--account-name $STORAGEACCT \
   --account-key $STORAGEKEY \
   --share-name "myshare" \
   --name "myDirectory" 

Upload a file

To demonstrate how to upload a file by using the az storage file upload command, first create a file to upload on the Cloud Shell scratch drive. In the following example, you create and then upload the file:

date > ~/clouddrive/SampleUpload.txt

az storage file upload \
    --account-name $STORAGEACCT \
    --account-key $STORAGEKEY \
	--share-name "myshare" \
	--source "~/clouddrive/SampleUpload.txt" \
    --path "myDirectory/SampleUpload.txt"

If you're running Azure CLI locally, substitute ~/clouddrive with a path that exists on your machine.

After you upload the file, you can use the az storage file list command to make sure that the file was uploaded to your Azure file share:

az storage file list \
    --account-name $STORAGEACCT \
	--account-key $STORAGEKEY \
	--share-name "myshare" \
    --path "myDirectory" \
	--output table

Download a file

You can use the az storage file download command to download a copy of the file that you uploaded to the Cloud Shell scratch drive:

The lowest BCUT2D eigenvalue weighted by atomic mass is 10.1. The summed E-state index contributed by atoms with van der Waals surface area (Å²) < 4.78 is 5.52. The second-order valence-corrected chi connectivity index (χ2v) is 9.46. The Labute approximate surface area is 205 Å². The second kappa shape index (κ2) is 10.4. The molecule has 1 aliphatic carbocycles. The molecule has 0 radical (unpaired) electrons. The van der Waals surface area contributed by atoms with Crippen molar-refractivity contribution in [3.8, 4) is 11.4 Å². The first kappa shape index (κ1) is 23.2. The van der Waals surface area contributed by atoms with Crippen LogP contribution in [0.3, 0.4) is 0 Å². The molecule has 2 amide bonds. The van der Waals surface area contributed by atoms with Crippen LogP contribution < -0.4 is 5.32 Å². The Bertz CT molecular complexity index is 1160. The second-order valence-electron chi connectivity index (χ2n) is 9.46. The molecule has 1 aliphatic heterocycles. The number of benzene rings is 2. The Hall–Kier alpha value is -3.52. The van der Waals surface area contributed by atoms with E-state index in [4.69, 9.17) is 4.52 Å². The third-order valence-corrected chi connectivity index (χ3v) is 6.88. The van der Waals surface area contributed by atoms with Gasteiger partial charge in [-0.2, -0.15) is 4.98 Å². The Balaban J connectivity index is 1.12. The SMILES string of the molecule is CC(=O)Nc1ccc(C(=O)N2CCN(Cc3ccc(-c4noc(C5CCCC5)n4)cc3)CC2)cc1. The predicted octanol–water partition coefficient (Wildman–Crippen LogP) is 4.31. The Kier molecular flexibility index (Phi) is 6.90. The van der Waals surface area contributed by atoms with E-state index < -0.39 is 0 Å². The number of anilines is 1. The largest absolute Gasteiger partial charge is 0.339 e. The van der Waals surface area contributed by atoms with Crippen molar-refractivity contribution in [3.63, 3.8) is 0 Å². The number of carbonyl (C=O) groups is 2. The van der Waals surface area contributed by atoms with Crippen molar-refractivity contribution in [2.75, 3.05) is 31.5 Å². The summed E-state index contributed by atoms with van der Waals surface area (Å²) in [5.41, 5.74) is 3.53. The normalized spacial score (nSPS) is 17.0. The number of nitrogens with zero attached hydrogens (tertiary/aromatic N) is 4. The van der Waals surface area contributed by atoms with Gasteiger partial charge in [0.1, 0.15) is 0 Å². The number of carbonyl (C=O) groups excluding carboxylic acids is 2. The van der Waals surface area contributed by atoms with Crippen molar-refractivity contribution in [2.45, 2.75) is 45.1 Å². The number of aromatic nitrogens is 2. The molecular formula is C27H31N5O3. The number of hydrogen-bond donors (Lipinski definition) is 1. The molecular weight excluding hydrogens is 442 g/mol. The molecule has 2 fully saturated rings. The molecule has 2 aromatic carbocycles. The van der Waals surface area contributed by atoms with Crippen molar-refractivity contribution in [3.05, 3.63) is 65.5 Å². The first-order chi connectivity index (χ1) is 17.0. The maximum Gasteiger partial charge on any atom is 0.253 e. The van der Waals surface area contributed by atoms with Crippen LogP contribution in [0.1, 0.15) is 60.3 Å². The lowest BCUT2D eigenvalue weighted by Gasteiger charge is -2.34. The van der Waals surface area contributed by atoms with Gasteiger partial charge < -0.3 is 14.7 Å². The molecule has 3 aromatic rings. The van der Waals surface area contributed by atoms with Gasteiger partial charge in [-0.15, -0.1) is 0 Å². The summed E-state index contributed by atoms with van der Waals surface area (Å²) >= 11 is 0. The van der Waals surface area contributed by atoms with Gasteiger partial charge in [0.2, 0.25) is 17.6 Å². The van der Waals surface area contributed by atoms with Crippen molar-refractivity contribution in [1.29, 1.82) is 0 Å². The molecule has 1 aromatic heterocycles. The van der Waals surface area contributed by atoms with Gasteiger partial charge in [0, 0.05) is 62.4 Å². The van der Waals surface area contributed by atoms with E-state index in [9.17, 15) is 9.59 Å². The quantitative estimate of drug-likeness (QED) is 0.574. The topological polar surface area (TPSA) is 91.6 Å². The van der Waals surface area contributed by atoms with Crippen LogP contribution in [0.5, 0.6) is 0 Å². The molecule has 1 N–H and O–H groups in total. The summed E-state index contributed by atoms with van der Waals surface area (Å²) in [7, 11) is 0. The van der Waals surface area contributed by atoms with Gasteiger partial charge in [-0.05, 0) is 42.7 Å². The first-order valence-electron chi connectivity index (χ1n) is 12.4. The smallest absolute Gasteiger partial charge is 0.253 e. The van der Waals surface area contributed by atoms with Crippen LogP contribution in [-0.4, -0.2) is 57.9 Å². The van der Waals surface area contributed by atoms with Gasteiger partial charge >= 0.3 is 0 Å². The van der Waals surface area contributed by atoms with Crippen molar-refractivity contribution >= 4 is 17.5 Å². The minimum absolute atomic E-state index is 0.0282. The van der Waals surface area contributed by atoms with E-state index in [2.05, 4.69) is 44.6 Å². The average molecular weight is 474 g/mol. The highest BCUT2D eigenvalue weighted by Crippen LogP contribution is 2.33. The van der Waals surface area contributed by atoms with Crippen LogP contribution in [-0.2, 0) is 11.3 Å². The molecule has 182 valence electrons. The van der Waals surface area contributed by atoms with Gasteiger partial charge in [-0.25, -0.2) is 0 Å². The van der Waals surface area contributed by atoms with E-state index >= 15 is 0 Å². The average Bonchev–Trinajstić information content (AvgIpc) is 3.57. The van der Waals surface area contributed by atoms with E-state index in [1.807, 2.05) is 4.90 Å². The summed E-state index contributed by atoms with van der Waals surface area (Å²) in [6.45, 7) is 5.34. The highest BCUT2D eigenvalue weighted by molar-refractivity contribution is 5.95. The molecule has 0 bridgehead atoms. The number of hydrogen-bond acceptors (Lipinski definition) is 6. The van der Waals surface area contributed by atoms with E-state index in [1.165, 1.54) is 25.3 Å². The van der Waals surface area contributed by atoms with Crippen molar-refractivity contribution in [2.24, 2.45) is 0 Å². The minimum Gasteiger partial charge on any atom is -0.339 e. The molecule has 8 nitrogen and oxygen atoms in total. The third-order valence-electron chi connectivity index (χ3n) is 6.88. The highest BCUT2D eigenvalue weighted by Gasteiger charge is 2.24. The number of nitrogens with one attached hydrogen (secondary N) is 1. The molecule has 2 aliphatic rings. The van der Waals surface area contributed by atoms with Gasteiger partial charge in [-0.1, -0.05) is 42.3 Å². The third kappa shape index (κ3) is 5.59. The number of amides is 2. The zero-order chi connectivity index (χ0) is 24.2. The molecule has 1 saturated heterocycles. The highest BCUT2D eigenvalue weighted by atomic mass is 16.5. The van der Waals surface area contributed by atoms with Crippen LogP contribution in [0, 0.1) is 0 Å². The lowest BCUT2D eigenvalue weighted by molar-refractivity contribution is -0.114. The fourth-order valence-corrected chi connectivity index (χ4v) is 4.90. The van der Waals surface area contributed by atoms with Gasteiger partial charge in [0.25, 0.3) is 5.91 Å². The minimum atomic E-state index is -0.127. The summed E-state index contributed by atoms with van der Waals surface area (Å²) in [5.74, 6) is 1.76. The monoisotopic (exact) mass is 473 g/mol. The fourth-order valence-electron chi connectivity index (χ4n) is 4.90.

# Delete an existing file by the same name as SampleDownload.txt, if it exists, because you've run this example before
rm -rf ~/clouddrive/SampleDownload.txt

az storage file download \
    --account-name $STORAGEACCT \
    --account-key $STORAGEKEY \
    --share-name "myshare" \
    --path "myDirectory/SampleUpload.txt" \
    --dest "~/clouddrive/SampleDownload.txt"

Copy files

A common task is to copy files from one file share to another file share, or to or from an Azure Blob storage container. To demonstrate this functionality, create a new share. Copy the file that you uploaded to this new share by using the az storage file copy command:

az storage share create \
    --account-name $STORAGEACCT \
    --account-key $STORAGEKEY \
    --name "myshare2"

az storage directory create \
    --account-name $STORAGEACCT \
    --account-key $STORAGEKEY \
    --share-name "myshare2" \
    --name "myDirectory2"

az storage file copy start \
    --account-name $STORAGEACCT \
    --account-key $STORAGEKEY \
    --source-share "myshare" \
	--source-path "myDirectory/SampleUpload.txt" \
    --destination-share "myshare2" \
	--destination-path "myDirectory2/SampleCopy.txt"

Now, if you list the files in the new share, you should see your copied file:

az storage file list \
    --account-name $STORAGEACCT \
	--account-key $STORAGEKEY \
	--share-name "myshare2" \
	--output table

Although the az storage file copy start command is convenient for file moves between Azure file shares and Azure Blob storage containers, we recommend that you use AzCopy for larger moves. (Larger in terms of the number or size of files being moved.) Learn more about AzCopy for Linux and AzCopy for Windows. AzCopy must be installed locally. AzCopy isn't available in Cloud Shell.

Create and manage share snapshots

Another useful task that you can do with an Azure file share is create share snapshots. A snapshot preserves a point-in-time copy of an Azure file share. Share snapshots are similar to some operating system technologies that you might already be familiar with: